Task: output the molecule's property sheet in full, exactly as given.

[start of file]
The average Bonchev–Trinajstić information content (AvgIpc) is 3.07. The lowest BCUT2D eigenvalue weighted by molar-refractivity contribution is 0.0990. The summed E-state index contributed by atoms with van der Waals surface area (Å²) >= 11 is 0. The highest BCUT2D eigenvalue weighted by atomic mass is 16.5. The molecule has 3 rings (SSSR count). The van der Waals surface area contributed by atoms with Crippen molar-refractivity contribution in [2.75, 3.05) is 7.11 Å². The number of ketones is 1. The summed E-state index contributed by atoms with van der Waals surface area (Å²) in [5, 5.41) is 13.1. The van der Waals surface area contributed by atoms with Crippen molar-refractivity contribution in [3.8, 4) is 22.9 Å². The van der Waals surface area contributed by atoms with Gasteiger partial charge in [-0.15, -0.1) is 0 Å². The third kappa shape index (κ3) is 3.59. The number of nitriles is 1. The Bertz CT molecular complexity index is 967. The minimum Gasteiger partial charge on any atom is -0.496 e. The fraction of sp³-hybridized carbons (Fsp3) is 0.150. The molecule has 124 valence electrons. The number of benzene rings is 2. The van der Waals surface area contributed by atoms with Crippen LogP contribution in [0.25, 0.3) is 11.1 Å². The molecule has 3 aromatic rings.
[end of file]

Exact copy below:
The average Bonchev–Trinajstić information content (AvgIpc) is 3.07. The lowest BCUT2D eigenvalue weighted by molar-refractivity contribution is 0.0990. The summed E-state index contributed by atoms with van der Waals surface area (Å²) >= 11 is 0. The highest BCUT2D eigenvalue weighted by atomic mass is 16.5. The molecule has 3 rings (SSSR count). The van der Waals surface area contributed by atoms with Crippen molar-refractivity contribution in [2.75, 3.05) is 7.11 Å². The number of ketones is 1. The summed E-state index contributed by atoms with van der Waals surface area (Å²) in [5, 5.41) is 13.1. The van der Waals surface area contributed by atoms with Crippen molar-refractivity contribution in [3.8, 4) is 22.9 Å². The van der Waals surface area contributed by atoms with Gasteiger partial charge in [-0.15, -0.1) is 0 Å². The third kappa shape index (κ3) is 3.59. The number of nitriles is 1. The Bertz CT molecular complexity index is 967. The minimum Gasteiger partial charge on any atom is -0.496 e. The fraction of sp³-hybridized carbons (Fsp3) is 0.150. The molecule has 124 valence electrons. The number of benzene rings is 2. The van der Waals surface area contributed by atoms with Crippen LogP contribution in [0.25, 0.3) is 11.1 Å². The molecule has 3 aromatic rings.